Unidentified man confronts protester
Lt. Dennis Konczyk of the Philadelphia Police Department Civil Affairs Unit moved quickly to separate the two men. Konczyk denied Treger's request to press charges after a "chest bump" stating that he perceived the physical contact to be mutual.
In describing the incident to Opednews, Konczyk said the patron had done a "noble thing" as he believed the man was protecting the woman inside the car. He quickly added that that was his "personal opinion and not a police opinion," dismissing the idea that his opinion would impact his official duties. He conceded that the protesters were functioning within the law and did not pose a threat to the patrons.
Ed Coffin heads back to the sidewalk after speaking to Lt. Koczynk
Upon learning of the incident and overall tone of the protest, Amy McWethy responded, "Basically what we owe our customers is that this doesn't happen again in this manner and that we try work with the venue and the local authorities to ensure that our customers - whether they take a pamphlet or flier is of their own choice - that someone is not shouting at them from a bullhorn or trying to persuade them in any way to make them feel like a bad parent."
Asked how that might be accomplished, McWethy replied, "It depends on what the city and the local authorities will allow. Sometimes it is creating a free speech zone."
In other words, she explained, "You are free to protest but you've got to do it over in this area and that is common. We'll try to figure out the best way to make sure that the patrons have the best experience while protesters are able to have their free speech."
This week, attorney Bennet Zurofsky, working on behalf of the ACLU-NJ, represented a Ringling protester. Nicholas Botti was arrested in March 2010 for protesting on a public sidewalk outside of the confines of a designated "protest zone." The charges were later dismissed and a settlement was reached yesterday.
According to an ACLU press release,
"Botti and seven other animal welfare advocates distributed leaflets opposing the treatment of animals by Ringling Bros. and Barnum & Bailey Circus. When they arrived at the center, police corralled them into a designated "protest zone" far from the arena, in an area that saw significantly less pedestrian traffic than the front of the center."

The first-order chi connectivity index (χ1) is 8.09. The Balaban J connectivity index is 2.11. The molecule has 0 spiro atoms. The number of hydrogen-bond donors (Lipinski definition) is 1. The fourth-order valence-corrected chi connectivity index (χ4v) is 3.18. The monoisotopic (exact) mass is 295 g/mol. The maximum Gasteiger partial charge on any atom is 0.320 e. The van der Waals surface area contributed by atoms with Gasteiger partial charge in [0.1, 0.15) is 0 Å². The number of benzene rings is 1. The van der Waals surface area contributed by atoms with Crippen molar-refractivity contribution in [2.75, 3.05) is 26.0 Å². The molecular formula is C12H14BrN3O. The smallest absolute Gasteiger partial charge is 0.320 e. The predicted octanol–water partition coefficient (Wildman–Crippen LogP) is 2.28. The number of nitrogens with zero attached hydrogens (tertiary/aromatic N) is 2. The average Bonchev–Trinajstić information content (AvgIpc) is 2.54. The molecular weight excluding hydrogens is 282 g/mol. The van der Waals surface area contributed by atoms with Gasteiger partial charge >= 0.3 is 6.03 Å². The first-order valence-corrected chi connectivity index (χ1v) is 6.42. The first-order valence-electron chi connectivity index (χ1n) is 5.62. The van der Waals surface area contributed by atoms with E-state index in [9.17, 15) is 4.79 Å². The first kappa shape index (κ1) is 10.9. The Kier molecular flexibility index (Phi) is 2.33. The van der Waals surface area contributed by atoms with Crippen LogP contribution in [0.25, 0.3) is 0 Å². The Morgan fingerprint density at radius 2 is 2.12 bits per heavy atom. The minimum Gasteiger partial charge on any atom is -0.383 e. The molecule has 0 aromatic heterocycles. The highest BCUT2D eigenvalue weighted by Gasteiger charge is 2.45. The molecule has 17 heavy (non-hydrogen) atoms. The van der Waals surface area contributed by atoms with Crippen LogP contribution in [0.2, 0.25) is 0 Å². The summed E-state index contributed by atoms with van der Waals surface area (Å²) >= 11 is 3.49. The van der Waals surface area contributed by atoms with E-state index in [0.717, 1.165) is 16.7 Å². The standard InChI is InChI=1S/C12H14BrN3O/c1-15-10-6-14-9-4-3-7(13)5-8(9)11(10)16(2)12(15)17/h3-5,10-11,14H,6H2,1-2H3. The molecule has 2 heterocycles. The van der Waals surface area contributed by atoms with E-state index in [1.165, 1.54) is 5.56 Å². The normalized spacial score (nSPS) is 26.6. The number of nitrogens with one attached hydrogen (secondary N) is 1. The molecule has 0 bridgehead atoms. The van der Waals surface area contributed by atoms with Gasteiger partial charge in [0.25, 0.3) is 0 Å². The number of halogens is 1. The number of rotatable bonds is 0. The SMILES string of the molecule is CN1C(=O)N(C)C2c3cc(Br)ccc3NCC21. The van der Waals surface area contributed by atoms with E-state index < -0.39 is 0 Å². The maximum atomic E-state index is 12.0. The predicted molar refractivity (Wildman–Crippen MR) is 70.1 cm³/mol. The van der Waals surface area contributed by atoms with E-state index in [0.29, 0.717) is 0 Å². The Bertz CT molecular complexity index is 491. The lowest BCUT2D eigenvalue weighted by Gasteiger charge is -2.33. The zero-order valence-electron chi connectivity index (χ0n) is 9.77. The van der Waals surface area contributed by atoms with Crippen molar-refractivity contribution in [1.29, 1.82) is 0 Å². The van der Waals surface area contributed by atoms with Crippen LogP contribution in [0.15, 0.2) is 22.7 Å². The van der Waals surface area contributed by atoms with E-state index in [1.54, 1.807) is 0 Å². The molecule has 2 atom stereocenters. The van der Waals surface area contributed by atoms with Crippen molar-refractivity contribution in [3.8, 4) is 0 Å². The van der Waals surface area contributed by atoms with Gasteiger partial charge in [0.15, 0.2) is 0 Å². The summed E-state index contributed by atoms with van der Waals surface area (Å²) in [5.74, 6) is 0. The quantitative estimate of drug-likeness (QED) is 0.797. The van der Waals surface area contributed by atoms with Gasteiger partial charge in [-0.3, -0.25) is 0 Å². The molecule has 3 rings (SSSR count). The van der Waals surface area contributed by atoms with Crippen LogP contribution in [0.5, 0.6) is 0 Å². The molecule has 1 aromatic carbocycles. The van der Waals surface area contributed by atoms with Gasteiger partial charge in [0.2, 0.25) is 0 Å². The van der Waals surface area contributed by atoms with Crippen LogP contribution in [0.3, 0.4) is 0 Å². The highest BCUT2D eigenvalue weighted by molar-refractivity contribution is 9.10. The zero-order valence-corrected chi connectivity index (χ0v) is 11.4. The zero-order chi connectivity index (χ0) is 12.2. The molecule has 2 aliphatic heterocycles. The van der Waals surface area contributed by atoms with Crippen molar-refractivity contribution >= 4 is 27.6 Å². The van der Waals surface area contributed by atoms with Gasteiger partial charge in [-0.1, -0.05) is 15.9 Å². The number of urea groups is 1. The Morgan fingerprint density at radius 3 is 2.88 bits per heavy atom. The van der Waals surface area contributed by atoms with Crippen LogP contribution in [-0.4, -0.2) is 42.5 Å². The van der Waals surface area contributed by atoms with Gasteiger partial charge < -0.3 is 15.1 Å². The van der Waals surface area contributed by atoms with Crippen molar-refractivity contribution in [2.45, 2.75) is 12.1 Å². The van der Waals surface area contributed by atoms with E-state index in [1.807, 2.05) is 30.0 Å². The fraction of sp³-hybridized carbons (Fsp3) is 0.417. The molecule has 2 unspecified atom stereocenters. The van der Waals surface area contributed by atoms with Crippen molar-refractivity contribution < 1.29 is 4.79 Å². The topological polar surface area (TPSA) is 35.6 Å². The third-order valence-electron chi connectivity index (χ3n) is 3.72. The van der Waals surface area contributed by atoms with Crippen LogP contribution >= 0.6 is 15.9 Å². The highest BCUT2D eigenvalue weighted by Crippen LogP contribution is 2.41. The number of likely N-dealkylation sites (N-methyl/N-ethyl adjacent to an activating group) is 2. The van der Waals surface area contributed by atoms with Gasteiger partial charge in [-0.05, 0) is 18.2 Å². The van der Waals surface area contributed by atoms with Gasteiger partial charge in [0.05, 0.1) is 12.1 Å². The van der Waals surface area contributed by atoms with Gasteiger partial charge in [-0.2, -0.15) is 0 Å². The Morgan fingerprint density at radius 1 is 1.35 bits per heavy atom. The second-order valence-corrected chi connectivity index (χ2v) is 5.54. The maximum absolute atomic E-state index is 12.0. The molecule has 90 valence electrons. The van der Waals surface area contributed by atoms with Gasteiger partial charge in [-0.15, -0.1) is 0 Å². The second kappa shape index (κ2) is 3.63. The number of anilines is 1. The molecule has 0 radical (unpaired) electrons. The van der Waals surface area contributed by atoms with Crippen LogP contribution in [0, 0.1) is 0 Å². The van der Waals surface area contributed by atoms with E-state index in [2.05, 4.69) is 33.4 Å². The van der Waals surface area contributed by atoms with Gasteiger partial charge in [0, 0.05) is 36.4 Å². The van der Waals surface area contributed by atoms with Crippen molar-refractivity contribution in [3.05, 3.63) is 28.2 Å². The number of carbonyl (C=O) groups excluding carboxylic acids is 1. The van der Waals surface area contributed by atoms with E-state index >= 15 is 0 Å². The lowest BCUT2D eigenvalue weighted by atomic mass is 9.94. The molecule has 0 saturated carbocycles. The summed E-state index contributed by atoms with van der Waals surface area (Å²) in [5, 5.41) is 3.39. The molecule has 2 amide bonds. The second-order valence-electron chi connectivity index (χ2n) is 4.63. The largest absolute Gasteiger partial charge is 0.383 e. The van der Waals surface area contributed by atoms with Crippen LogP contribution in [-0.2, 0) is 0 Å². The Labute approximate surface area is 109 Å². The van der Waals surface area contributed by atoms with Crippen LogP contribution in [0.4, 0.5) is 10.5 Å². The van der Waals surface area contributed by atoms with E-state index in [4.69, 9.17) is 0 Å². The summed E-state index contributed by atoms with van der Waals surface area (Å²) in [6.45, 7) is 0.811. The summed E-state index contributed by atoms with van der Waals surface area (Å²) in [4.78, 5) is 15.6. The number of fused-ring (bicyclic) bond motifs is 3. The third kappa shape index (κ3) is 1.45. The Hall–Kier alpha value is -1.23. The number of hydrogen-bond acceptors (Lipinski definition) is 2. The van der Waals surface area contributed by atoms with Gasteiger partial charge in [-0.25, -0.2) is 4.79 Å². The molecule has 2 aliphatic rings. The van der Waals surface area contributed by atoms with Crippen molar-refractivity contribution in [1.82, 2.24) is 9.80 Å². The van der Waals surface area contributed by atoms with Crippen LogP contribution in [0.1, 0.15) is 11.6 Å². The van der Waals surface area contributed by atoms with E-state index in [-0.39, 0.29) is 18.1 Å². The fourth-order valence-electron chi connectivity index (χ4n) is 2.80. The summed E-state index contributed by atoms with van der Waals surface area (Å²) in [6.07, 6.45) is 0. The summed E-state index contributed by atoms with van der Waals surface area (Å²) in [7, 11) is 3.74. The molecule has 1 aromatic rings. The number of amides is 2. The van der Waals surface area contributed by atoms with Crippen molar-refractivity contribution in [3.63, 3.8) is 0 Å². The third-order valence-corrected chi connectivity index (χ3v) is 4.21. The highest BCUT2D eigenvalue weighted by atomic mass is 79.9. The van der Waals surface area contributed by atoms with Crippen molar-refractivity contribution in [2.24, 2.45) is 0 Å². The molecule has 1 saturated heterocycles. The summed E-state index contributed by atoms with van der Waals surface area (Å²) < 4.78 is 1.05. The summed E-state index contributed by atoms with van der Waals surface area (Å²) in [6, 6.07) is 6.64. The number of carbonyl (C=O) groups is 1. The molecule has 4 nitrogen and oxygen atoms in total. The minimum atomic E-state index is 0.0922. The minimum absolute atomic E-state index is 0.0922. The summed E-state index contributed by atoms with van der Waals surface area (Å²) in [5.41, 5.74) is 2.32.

The complaint states that Botti asked the officer why he could not engage in protected free speech activity on a public street, to which the officer replied, "Because they don't want you here." Botti said he was never told who "they" were.
Asked whether an incident like the clash at the Philadelphia protest could lead to an agreement between Ringling and the City to establish a "free speech zone" for future visits, Mr. Zurofsky replied,
"The first amendment obligates the police to protect the protesters as long as they're acting lawfully. The patron who got out of the car was the one who was probably out of line," he said.
In terms of public safety in the future, he pointed out that laws already exist prohibiting assault and that the "obligation is to protect free speech."
It remains to be seen what long-term effect these protests will have on Ringling Bros. Circus. According to Ringling more than 85,000 people attended "The Greatest Show on Earth" in Philadelphia last week and "saw for themselves that our animals are healthy and thriving in our care."
is certain is that Ringling's critics in their commitment to the
welfare of the animals will continue to exercise their first
amendment rights in their campaign.